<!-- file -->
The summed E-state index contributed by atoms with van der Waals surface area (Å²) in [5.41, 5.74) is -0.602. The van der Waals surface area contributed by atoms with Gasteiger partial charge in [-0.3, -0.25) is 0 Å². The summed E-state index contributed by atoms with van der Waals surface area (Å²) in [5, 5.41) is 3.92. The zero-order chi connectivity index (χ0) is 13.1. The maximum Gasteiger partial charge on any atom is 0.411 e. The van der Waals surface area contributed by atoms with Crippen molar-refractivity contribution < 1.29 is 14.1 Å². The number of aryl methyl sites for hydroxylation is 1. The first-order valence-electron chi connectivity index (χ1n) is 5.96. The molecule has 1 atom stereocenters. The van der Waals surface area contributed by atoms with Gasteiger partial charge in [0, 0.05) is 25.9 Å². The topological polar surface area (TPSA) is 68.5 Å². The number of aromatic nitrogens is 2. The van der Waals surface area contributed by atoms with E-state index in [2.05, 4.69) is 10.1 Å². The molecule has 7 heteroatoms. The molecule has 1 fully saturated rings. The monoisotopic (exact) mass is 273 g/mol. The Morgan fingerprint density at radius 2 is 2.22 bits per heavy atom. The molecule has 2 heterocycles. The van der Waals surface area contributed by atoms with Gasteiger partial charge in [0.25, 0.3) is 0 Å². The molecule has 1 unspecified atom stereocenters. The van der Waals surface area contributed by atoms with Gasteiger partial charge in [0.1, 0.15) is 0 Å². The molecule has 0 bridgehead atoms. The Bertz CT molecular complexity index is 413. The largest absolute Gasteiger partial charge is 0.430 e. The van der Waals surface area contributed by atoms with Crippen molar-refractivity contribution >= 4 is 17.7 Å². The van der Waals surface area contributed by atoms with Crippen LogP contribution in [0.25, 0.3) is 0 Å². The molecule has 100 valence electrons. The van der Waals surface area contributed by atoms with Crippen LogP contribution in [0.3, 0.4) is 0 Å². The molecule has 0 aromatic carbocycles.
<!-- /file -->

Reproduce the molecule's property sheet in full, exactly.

The summed E-state index contributed by atoms with van der Waals surface area (Å²) in [5.41, 5.74) is -0.602. The van der Waals surface area contributed by atoms with Gasteiger partial charge in [-0.3, -0.25) is 0 Å². The summed E-state index contributed by atoms with van der Waals surface area (Å²) in [5, 5.41) is 3.92. The zero-order chi connectivity index (χ0) is 13.1. The maximum Gasteiger partial charge on any atom is 0.411 e. The van der Waals surface area contributed by atoms with Crippen molar-refractivity contribution < 1.29 is 14.1 Å². The number of aryl methyl sites for hydroxylation is 1. The first-order valence-electron chi connectivity index (χ1n) is 5.96. The molecule has 1 atom stereocenters. The van der Waals surface area contributed by atoms with Gasteiger partial charge in [0, 0.05) is 25.9 Å². The topological polar surface area (TPSA) is 68.5 Å². The number of aromatic nitrogens is 2. The van der Waals surface area contributed by atoms with E-state index in [2.05, 4.69) is 10.1 Å². The molecule has 7 heteroatoms. The molecule has 1 fully saturated rings. The monoisotopic (exact) mass is 273 g/mol. The Morgan fingerprint density at radius 2 is 2.22 bits per heavy atom. The molecule has 2 heterocycles. The van der Waals surface area contributed by atoms with Gasteiger partial charge in [0.25, 0.3) is 0 Å². The molecule has 1 unspecified atom stereocenters. The van der Waals surface area contributed by atoms with Gasteiger partial charge in [0.1, 0.15) is 0 Å². The molecule has 0 bridgehead atoms. The Bertz CT molecular complexity index is 413. The largest absolute Gasteiger partial charge is 0.430 e. The van der Waals surface area contributed by atoms with Crippen molar-refractivity contribution >= 4 is 17.7 Å². The van der Waals surface area contributed by atoms with Crippen LogP contribution in [0.25, 0.3) is 0 Å². The molecule has 100 valence electrons. The van der Waals surface area contributed by atoms with Crippen LogP contribution in [0.3, 0.4) is 0 Å². The molecule has 0 aromatic carbocycles.